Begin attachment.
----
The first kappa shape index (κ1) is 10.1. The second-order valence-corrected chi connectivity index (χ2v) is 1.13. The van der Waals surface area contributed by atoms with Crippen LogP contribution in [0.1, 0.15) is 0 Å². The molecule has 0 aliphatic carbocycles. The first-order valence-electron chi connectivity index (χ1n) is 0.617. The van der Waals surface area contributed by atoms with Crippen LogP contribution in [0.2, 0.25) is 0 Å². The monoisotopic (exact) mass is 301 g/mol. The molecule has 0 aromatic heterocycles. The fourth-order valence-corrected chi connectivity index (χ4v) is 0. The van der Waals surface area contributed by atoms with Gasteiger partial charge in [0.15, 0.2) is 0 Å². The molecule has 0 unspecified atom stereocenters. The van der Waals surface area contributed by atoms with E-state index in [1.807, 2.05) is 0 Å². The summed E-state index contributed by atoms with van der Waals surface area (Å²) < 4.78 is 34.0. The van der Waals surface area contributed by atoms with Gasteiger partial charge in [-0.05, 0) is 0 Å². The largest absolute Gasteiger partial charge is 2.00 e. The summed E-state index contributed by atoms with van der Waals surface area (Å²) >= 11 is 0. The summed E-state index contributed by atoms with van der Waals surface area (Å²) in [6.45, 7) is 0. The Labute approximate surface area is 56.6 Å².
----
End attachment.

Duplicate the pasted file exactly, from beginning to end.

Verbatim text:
The first kappa shape index (κ1) is 10.1. The second-order valence-corrected chi connectivity index (χ2v) is 1.13. The van der Waals surface area contributed by atoms with Crippen LogP contribution in [0.1, 0.15) is 0 Å². The molecule has 0 aliphatic carbocycles. The first-order valence-electron chi connectivity index (χ1n) is 0.617. The van der Waals surface area contributed by atoms with Crippen LogP contribution in [0.2, 0.25) is 0 Å². The monoisotopic (exact) mass is 301 g/mol. The molecule has 0 aromatic heterocycles. The fourth-order valence-corrected chi connectivity index (χ4v) is 0. The van der Waals surface area contributed by atoms with Gasteiger partial charge in [0.15, 0.2) is 0 Å². The molecule has 0 unspecified atom stereocenters. The van der Waals surface area contributed by atoms with E-state index in [1.807, 2.05) is 0 Å². The summed E-state index contributed by atoms with van der Waals surface area (Å²) < 4.78 is 34.0. The van der Waals surface area contributed by atoms with Gasteiger partial charge in [-0.05, 0) is 0 Å². The largest absolute Gasteiger partial charge is 2.00 e. The summed E-state index contributed by atoms with van der Waals surface area (Å²) >= 11 is 0. The summed E-state index contributed by atoms with van der Waals surface area (Å²) in [6.45, 7) is 0. The Labute approximate surface area is 56.6 Å².